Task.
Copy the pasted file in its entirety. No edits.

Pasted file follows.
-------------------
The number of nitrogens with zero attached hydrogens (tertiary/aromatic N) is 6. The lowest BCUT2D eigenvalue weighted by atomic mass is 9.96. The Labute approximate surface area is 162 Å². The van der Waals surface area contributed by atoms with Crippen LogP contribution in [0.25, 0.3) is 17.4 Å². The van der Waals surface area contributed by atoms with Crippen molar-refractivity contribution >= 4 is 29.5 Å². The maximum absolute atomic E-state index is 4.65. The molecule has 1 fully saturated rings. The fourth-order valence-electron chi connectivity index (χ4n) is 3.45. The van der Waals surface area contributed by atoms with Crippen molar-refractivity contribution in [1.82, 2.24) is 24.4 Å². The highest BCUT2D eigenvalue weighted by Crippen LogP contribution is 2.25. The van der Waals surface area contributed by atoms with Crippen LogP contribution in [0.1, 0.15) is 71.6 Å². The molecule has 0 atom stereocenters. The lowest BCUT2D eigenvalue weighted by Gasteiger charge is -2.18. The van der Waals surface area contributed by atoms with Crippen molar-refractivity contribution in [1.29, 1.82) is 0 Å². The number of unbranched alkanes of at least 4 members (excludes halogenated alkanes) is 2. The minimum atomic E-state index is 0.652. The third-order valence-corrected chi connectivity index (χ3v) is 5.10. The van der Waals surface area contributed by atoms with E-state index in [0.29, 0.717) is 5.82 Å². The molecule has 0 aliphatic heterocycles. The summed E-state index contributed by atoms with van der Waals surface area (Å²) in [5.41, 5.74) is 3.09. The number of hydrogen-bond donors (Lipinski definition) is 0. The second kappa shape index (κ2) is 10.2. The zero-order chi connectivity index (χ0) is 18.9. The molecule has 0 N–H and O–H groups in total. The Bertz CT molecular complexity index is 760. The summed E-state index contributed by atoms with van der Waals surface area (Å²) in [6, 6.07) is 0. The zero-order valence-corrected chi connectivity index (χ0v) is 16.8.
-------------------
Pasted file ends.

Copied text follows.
The number of nitrogens with zero attached hydrogens (tertiary/aromatic N) is 6. The lowest BCUT2D eigenvalue weighted by atomic mass is 9.96. The Labute approximate surface area is 162 Å². The van der Waals surface area contributed by atoms with Crippen LogP contribution in [0.25, 0.3) is 17.4 Å². The van der Waals surface area contributed by atoms with Crippen molar-refractivity contribution >= 4 is 29.5 Å². The maximum absolute atomic E-state index is 4.65. The molecule has 1 fully saturated rings. The fourth-order valence-electron chi connectivity index (χ4n) is 3.45. The van der Waals surface area contributed by atoms with Crippen molar-refractivity contribution in [1.82, 2.24) is 24.4 Å². The highest BCUT2D eigenvalue weighted by Crippen LogP contribution is 2.25. The van der Waals surface area contributed by atoms with Crippen LogP contribution in [0.1, 0.15) is 71.6 Å². The molecule has 0 atom stereocenters. The lowest BCUT2D eigenvalue weighted by Gasteiger charge is -2.18. The van der Waals surface area contributed by atoms with Crippen molar-refractivity contribution in [1.29, 1.82) is 0 Å². The number of unbranched alkanes of at least 4 members (excludes halogenated alkanes) is 2. The minimum atomic E-state index is 0.652. The third-order valence-corrected chi connectivity index (χ3v) is 5.10. The van der Waals surface area contributed by atoms with E-state index in [0.29, 0.717) is 5.82 Å². The molecule has 0 aliphatic heterocycles. The summed E-state index contributed by atoms with van der Waals surface area (Å²) in [5.41, 5.74) is 3.09. The number of hydrogen-bond donors (Lipinski definition) is 0. The second kappa shape index (κ2) is 10.2. The zero-order chi connectivity index (χ0) is 18.9. The molecule has 0 N–H and O–H groups in total. The Bertz CT molecular complexity index is 760. The summed E-state index contributed by atoms with van der Waals surface area (Å²) in [6, 6.07) is 0. The zero-order valence-corrected chi connectivity index (χ0v) is 16.8.